Reverse auctions move forward

The Office of Federal Procurement Policy and other agencies have thrown

their weight behind the use of online reverse auctions to purchase goods

and services in government.

"I think it's wonderful you're trying [reverse auctions]," said Ken

Oscar, acting director of OFPP at a conference on Wednesday sponsored by

the General Services Administration's Federal Technology Service. Reverse

auctions, which allow sellers to bid down the price of a product or service,

provide agencies with another "tool" in their purchasing toolbox, Oscar

said.

Vendors who have participated in a reverse auction "think that it's

good" and "fair," Oscar said, adding that even the losing vendors felt the

process was inclusive.

Meanwhile, OFPP plans to issue guidance to "sharpen up" the Federal

Acquisition Regulation regarding reverse auctions, such as clarifying the

time and date for when a bid is due, Oscar said.

The Navy, Army and U.S. Postal Service are among the agencies that have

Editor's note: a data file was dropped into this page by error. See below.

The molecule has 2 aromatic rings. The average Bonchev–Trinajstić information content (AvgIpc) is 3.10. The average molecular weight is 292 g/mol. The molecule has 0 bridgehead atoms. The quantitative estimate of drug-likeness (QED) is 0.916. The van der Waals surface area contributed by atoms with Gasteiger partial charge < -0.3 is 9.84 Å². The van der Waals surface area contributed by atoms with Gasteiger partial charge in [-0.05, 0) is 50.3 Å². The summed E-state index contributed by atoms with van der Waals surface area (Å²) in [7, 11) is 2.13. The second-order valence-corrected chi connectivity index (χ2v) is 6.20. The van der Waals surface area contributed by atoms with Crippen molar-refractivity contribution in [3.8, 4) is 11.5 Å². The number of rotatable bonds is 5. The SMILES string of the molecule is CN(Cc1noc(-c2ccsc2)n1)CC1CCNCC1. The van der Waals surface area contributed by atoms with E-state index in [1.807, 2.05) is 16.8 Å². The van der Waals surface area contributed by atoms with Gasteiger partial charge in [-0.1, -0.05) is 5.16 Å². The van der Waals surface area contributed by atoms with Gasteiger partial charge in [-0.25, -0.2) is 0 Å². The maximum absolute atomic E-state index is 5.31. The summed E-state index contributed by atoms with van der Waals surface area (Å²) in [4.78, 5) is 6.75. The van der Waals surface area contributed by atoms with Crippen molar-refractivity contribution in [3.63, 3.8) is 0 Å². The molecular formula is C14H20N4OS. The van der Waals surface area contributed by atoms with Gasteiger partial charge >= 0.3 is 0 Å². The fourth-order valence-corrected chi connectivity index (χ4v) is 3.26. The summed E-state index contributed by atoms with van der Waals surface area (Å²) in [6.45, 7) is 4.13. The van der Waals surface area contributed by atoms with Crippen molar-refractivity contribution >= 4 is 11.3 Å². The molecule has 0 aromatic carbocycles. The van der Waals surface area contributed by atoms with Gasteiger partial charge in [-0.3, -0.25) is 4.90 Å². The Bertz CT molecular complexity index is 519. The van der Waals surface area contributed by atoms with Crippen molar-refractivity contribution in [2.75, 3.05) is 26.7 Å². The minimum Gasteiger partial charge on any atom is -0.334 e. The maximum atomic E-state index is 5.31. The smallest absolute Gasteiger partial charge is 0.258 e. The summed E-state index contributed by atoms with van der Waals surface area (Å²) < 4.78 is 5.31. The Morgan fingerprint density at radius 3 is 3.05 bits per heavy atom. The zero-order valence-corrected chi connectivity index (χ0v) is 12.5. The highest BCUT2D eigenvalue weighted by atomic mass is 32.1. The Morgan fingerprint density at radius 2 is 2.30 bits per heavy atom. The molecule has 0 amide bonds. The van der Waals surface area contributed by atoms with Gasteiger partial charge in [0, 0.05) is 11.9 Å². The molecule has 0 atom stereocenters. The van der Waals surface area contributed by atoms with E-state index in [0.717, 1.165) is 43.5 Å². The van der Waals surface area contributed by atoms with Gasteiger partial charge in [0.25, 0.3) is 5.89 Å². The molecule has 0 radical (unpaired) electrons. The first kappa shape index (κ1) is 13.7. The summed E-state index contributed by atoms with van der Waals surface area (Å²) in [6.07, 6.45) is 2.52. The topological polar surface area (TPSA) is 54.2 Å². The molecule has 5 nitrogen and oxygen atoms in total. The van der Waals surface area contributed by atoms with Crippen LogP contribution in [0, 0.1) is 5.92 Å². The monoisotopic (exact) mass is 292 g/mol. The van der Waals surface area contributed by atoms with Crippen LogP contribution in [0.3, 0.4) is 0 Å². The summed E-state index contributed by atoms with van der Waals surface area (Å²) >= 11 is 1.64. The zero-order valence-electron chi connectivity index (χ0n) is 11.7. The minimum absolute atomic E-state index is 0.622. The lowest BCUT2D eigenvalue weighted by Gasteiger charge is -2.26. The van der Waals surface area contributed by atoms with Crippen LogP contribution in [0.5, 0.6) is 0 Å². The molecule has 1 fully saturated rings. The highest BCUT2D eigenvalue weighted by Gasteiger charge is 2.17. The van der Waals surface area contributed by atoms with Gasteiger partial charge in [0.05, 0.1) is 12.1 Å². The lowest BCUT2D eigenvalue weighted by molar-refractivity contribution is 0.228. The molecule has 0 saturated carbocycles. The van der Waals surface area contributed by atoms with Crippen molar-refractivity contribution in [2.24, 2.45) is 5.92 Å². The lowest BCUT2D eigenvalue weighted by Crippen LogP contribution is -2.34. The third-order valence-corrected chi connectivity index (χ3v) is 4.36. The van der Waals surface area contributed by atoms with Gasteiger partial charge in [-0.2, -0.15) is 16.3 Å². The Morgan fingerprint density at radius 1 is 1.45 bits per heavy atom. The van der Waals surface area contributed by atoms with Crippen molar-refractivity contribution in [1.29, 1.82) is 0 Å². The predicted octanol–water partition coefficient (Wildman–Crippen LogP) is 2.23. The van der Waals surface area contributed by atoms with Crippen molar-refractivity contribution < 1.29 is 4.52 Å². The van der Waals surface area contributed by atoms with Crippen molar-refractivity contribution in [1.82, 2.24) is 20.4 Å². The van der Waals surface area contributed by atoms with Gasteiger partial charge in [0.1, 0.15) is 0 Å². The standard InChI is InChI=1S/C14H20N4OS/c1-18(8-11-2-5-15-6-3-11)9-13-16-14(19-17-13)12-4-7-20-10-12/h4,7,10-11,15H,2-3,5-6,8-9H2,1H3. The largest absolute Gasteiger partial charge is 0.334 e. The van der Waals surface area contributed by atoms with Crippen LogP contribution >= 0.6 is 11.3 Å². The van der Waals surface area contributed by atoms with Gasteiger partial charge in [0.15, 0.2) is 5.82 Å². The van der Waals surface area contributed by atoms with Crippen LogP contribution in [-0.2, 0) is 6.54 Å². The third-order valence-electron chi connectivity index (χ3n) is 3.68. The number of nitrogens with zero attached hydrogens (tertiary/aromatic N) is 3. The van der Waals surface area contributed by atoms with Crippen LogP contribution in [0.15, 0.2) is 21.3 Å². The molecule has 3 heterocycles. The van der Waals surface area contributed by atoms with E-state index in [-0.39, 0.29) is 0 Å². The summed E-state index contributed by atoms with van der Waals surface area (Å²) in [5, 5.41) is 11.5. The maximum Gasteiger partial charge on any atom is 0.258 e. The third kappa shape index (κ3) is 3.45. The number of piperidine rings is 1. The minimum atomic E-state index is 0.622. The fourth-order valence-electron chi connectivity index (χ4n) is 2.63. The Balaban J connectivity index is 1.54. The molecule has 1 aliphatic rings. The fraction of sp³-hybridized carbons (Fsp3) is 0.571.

already tried online reverse auctions, and the Air Force plans to conduct

its first this week. The Navy conducted its first online reverse auction

May 5 and found it was a useful "price-leverage tool," said Rear Adm. Bill

Jenkins Jr., deputy for acquisition business management at the Navy.

FTS organized Wednesday's event to garner support for its own auction

plans, which include a six-month pilot with nine vendors to test the reverse

auction concept. Manny DeVera, director of GSA's FTS IT Solutions Regional

Services Center, said he is close to signing agencies for the pilot.

Sandra Bates, FTS commissioner, said that although reverse auctions

may not be for everybody, they do have a place. Agencies should "dare to

be great," she said. "I think we owe it to our customers to think outside

the box."

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